Rubbish, piffle, tommyrot, drivel and utter bilge

Wednesday, November 18, 2009

Poetry Corner

I remember back in school I was not over-enamoured with poetry. That may have been due to the poets that I was exposed to. In high school the only poem that I found really interesting was Coleridge's Rime Of The Ancient Mariner, and I can thank Geoff Reed, my 3rd-year English teacher, for that. Geoff was a very tall red-haired chap with a rich West Country accent which he put to good use reading to us aloud from such classics as Leon Garfield's "Black Jack". It was the first time a book had inspired me to go out to the library and seek out more of the author's work. Unfortunately for Leon Garfield, though, I did not find any of the rest of his work half as entertaining as Black Jack.
In the 6th form we studied a lot of poetry in English Lit., a class which was made more interesting because of the teacher than the subject matter. Jacqui Bousfield was, er, what is the phrase? Out there. She was a wild woman. From her leopardskin-dyed crewcut to her multitude of jewellery hanging from every available point on her ears and fingers (and who knows where else!), to the tight sprayed-on pants, we knew she was hip. She was not some young thing, either. She was at least late thirties or older. Can't put a precise age on her. I hope wherever she is right now, that she hasn't changed at all. Needless to say though, listening to her talk about her life was way more entertaining than Shakespeare or Jane Austen, and those were better than the poetry which the curriculum dictated she teach about. We had a poetry textbook, with several poems by each poet, but we didn't get to read them all, just three poets. The book was full of great ones, including Philip Larkin and Seamus Heaney. But the three we had to deal with were Ted Hughes, Sir John Betjeman and Norman Nicholson.

Nicholson was born in the small industrial town of Millom on the edge of the Lake District. He lived in the same house for most of his life and suffered from pulmonary TB. His poems I found very dull because he wrote in very simple, direct terms, using the vernacular of the people in his hometown. I did not care for his style, it seemed very bleak, though I did like parts of his scathing anti-nuclear poem, Windscale, named after the local power station, now known as Sellafield...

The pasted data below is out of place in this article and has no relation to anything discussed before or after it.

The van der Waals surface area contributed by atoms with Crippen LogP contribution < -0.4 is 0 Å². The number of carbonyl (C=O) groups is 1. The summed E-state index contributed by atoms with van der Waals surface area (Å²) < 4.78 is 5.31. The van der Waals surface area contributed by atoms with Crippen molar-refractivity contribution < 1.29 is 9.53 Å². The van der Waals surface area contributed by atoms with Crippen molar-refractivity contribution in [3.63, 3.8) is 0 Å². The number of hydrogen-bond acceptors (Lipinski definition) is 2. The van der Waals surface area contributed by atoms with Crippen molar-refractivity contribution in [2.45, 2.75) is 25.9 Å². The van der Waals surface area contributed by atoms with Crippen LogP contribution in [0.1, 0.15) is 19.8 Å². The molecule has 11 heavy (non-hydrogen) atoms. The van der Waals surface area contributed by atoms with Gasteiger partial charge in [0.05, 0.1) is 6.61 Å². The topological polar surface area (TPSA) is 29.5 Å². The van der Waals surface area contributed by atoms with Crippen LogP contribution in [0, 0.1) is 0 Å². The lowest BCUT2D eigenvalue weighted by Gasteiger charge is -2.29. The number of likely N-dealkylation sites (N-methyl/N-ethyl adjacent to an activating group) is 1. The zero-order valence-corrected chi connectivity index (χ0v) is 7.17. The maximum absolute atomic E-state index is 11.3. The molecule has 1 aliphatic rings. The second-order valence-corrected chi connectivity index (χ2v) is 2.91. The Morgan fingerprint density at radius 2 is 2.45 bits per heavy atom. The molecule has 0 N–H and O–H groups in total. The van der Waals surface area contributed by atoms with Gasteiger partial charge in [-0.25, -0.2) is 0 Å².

The toadstool towers infest the shore:
Stink-horns that propagate and spore
Wherever the wind blows...

This is a land where dirt is clean,
And poison pasture quick and green,
And storm sky, bright and bare;
Where sewers flow with milk, and meat
Is carved up for the fire to eat,
And children suffocate in God's fresh air.


But just recently I've been getting back into poetry. A few of them seem to speak to me on some deep visceral level. And some, it has to be said, make me tear up. I'm not ashamed to admit it. I'm a softie. Recently while at the library I discovered one that was so simple and yet so moving that I have to reproduce it here. It is translated from Japanese, originally written by Fujiwara no Kiyosuke (1104-1177):

I may live on until

I long for this time

In which I am so unhappy,

And remember it fondly.

And I love this one by W.E. Henley. It bucks me up when my spirits are low.


OUT of the night that covers me,
Black as the pit from pole to pole,
I thank whatever gods may be
For my unconquerable soul.

In the fell clutch of circumstance
I have not winced nor cried aloud.
Under the bludgeonings of chance
My head is bloody, but unbow'd.

Beyond this place of wrath and tears
Looms but the Horror of the shade,
And yet the menace of the years
Finds and shall find me unafraid.

It matters not how strait the gate,
How charged with punishments the scroll,
I am the master of my fate:
I am the captain of my soul.


Another poet whose work I admire is A.E. Housman.

XIII. When I was one-and-twenty

from "A Shropshire Lad" (1896)

WHEN I was one-and-twenty

I heard a wise man say,

‘Give crowns and pounds and guineas

But not your heart away;

Give pearls away and rubies

But keep your fancy free.’

But I was one-and-twenty,

No use to talk to me.

When I was one-and-twenty

I heard him say again,

‘The heart out of the bosom

Was never given in vain;

’Tis paid with sighs a plenty

And sold for endless rue.’

And I am two-and-twenty,

And oh, ’tis true, ’tis true.


LIV. With rue my heart is laden

from "A Shropshire Lad" (1896)

WITH rue my heart is laden

For golden friends I had,

For many a rose-lipt maiden

And many a lightfoot lad.

By brooks too broad for leaping

The lightfoot boys are laid;

The rose-lipt girls are sleeping

In fields where roses fade.


Lastly, for today at least, I want to post one of my favorite poems. It is probably familiar to those of you who've seen the movie "Four Weddings And A Funeral". It is read by John Hannah (one of the most underrated actors ever, in my opinion) as Matthew, on the occasion of the funeral of Gareth, his partner (portrayed brilliantly by Simon Callow). It is a poem by W.H. Auden and is known to most people as "Stop All The Clocks..." but is in fact titled "Funeral Blues".

Stop all the clocks, cut off the telephone,

Prevent the dog from barking with a juicy bone,

Silence the pianos and with muffled drum

Bring out the coffin, let the mourners come.

Let aeroplanes circle moaning overhead

Scribbling on the sky the message He Is Dead,

Put crêpe bows round the white necks of the public doves,

Let the traffic policemen wear black cotton gloves.

He was my North, my South, my East and West,

My working week and my Sunday rest,

My noon, my midnight, my talk, my song;

I thought that love would last for ever: I was wrong.

The stars are not wanted now: put out every one;

Pack up the moon and dismantle the sun;

Pour away the ocean and sweep up the wood.

For nothing now can ever come to any good.

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